The mulberry silk coming from the saliva ofBombyx Mori silkworm species remains the epitome of luxurious garments in high-end fashion industries because it is hypoallergenic, smooth, lightweight, durable, and lustrous. Moreover, these qualitiesare amplified by itselegant look due to the fibroin protein thatmakes up the silk. The triangular structure of the protein moleculesrefracts light to different angles causing changes in colors and shades when viewed at different lighting. Hence, it gives the wearer a stunning look. For this reason, the royalties in ancient times and even the wealthy individuals of the modernday are captivated by its sophistication.
The Process of Making Silk
The process of extracting this high-quality silk from silkworms is called sericulture. Although silk is a popular source of fabric, its extraction process is quite criticized by animal rights groups like People for the Ethical Treatment of Animals (PETA) because it involves a cruel procedure which is killing the pupason the process through boiling. But this is not the case for all silk-producing industries like India, which employs a cruelty-free method. However, this kind of method is more time-consuming as it waits for the pupas to mature before reeling the cocoon which by that time has become hardened. Hence, the production yield and quality of the silk areboth reduced which results in a cheaper selling price.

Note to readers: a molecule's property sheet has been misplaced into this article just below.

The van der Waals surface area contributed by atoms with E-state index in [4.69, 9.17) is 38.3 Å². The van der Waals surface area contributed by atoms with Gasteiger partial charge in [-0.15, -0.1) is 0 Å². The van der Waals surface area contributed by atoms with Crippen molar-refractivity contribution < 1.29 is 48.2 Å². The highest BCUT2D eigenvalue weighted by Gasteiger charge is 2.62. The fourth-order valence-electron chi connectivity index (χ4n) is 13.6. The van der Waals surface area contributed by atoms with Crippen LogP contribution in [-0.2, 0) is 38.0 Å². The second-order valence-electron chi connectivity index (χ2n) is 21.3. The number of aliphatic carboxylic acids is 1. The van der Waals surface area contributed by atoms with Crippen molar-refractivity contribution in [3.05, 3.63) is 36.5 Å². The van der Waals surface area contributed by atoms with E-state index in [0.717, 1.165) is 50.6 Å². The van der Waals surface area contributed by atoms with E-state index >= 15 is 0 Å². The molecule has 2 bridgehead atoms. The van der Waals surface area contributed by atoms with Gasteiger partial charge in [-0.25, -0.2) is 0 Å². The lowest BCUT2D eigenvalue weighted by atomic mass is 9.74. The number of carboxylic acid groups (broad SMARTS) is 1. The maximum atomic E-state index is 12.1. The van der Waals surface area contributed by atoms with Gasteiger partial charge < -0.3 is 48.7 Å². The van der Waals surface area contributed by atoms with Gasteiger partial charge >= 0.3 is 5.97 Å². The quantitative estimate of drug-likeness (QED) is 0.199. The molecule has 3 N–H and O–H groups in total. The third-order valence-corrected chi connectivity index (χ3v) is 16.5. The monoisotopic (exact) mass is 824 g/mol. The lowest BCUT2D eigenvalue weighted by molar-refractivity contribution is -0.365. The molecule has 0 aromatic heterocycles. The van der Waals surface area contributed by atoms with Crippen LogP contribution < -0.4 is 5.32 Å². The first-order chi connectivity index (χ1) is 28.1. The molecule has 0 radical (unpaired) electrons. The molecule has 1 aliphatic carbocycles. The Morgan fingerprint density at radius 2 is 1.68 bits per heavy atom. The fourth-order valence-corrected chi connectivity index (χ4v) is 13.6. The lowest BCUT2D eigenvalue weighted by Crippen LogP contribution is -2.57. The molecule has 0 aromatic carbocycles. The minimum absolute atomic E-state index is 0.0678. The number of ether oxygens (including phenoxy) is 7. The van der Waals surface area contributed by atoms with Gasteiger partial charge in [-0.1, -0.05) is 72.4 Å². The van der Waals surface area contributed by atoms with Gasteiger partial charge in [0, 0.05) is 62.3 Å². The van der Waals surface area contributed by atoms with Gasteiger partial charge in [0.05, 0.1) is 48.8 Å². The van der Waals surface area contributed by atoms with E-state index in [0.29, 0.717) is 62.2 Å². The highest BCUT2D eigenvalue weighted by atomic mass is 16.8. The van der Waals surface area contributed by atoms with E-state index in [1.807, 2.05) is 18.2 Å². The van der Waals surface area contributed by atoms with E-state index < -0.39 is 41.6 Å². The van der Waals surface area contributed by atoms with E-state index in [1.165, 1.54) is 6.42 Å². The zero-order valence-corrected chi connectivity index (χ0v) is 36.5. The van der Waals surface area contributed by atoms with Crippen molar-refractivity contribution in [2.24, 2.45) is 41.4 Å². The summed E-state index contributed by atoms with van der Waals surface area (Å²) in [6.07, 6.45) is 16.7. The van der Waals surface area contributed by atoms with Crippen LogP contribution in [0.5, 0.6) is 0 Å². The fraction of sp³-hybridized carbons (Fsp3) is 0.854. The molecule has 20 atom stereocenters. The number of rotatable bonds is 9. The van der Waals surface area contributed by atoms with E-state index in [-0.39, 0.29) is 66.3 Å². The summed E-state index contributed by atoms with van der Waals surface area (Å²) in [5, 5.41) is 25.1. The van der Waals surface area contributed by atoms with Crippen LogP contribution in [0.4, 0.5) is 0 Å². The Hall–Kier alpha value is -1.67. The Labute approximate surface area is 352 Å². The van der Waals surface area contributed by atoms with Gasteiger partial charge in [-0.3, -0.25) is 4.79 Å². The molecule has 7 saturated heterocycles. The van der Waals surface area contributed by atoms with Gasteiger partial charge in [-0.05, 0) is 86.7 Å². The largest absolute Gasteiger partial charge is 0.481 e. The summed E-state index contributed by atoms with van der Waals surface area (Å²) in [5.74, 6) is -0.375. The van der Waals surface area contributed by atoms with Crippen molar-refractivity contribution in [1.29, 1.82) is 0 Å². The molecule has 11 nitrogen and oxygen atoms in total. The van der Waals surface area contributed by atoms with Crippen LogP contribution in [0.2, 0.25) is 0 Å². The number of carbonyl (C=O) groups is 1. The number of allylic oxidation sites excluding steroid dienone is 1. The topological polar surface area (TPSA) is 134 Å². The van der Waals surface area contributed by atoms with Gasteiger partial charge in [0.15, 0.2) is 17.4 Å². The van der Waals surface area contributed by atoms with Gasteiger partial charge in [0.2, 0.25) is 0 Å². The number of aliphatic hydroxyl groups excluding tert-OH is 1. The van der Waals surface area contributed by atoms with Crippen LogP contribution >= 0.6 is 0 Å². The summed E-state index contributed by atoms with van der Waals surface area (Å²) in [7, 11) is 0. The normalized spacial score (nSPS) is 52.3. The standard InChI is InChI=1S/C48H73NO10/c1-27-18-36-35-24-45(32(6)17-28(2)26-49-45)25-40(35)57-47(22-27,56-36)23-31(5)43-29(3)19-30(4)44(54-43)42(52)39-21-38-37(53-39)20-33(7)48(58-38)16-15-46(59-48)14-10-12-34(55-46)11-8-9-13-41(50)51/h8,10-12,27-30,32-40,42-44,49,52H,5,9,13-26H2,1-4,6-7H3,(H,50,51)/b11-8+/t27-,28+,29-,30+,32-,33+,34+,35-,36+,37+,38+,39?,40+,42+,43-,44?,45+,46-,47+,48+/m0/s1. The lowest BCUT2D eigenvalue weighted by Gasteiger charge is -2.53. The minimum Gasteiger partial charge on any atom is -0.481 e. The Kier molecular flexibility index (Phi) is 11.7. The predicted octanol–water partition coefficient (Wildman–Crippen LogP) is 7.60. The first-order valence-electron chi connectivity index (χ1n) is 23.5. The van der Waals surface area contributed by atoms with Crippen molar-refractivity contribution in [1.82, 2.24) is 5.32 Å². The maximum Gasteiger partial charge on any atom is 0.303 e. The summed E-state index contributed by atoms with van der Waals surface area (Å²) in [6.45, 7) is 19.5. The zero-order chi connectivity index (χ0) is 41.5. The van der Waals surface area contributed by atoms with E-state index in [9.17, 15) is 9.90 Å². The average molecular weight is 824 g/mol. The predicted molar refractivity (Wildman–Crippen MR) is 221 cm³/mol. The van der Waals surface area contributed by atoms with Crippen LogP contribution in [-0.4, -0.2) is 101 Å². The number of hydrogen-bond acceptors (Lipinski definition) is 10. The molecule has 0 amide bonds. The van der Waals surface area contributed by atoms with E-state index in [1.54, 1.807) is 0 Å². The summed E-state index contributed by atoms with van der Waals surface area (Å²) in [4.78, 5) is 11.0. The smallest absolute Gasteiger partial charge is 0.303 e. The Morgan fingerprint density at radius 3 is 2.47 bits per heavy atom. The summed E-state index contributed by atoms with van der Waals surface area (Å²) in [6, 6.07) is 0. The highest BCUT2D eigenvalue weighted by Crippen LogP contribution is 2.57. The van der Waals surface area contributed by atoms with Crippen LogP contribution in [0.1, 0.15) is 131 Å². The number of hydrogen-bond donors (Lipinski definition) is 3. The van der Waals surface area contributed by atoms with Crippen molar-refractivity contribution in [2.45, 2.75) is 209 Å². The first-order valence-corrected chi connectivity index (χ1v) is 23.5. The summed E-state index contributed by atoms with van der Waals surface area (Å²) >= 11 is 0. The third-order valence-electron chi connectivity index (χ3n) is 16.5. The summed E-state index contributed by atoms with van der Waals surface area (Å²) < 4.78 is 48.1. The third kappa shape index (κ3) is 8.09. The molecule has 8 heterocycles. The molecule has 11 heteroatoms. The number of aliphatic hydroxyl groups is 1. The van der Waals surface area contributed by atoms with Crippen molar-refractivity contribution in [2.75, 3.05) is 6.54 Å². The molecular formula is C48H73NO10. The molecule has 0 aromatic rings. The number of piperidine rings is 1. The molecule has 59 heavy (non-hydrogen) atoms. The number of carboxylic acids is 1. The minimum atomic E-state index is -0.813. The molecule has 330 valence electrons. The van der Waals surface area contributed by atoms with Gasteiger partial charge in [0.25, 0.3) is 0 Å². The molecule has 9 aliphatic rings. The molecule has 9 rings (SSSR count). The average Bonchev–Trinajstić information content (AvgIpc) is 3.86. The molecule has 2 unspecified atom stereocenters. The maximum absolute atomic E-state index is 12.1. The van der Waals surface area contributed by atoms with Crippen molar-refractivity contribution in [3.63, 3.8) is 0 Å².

On the other hand, the infamous traditional method of sericulture which is criticized by many involves a 6 to 7 step process.
The process begins by allowing the female silk moths belonging to the species of Bombyx Mori to lay about 300 to 500 eggs in a controlled environment ideal for hatching and bringing them to maturity. Once they reached the larva stage, they are fed with a steady amount of mulberry leaves for 6 weeks (35+ days) until they are 3 inches long. After this, the larvae will seize from eating and will find a secure frame or tree where it can hang itself to start making its cocoon using its spinnerets on its head. A larva can spin 300,000 times or roughly 3 to 8 days to finish its cocoon. Its cocoon is made of a single unbroken thread that could stretch 100 meters long. The reason why the cocoonsretaintheir shape is because of theirprotein coating called sericin which acts like gum.This century-old process made the domesticated Bombyx mori moths lose their ability to fly since their wings become atrophied.
- Thread extraction
This process is considered to be the most crucial part in ensuring the continuity and durability of the silk since water is known to weaken this protein structure. Hence, the cocoon must be boiled in a hot water along with the silkwormsto remove the sericin to make the reeling easy.To make a 1 pound of silk, it would require approximately 2,000 to 3,000 silkworms to be killed in the process.
For dyeing, the silk is bleached and dried.
It is then run on a spinning wheel, specifically on a bobbin, to flatten it.
It is then weaved in a machine wherein the 2 sets of threads are interlaced to one another in two different angles called warp and weft. Warp for the downward stroke while weft runs across.
- Printing (Optional) and Finishing
To add more aesthetics, some silks are printed with different designs before finishing it with a protective and luster-enhancing coating which is commonly used in making silk pajamas men and high-end couture.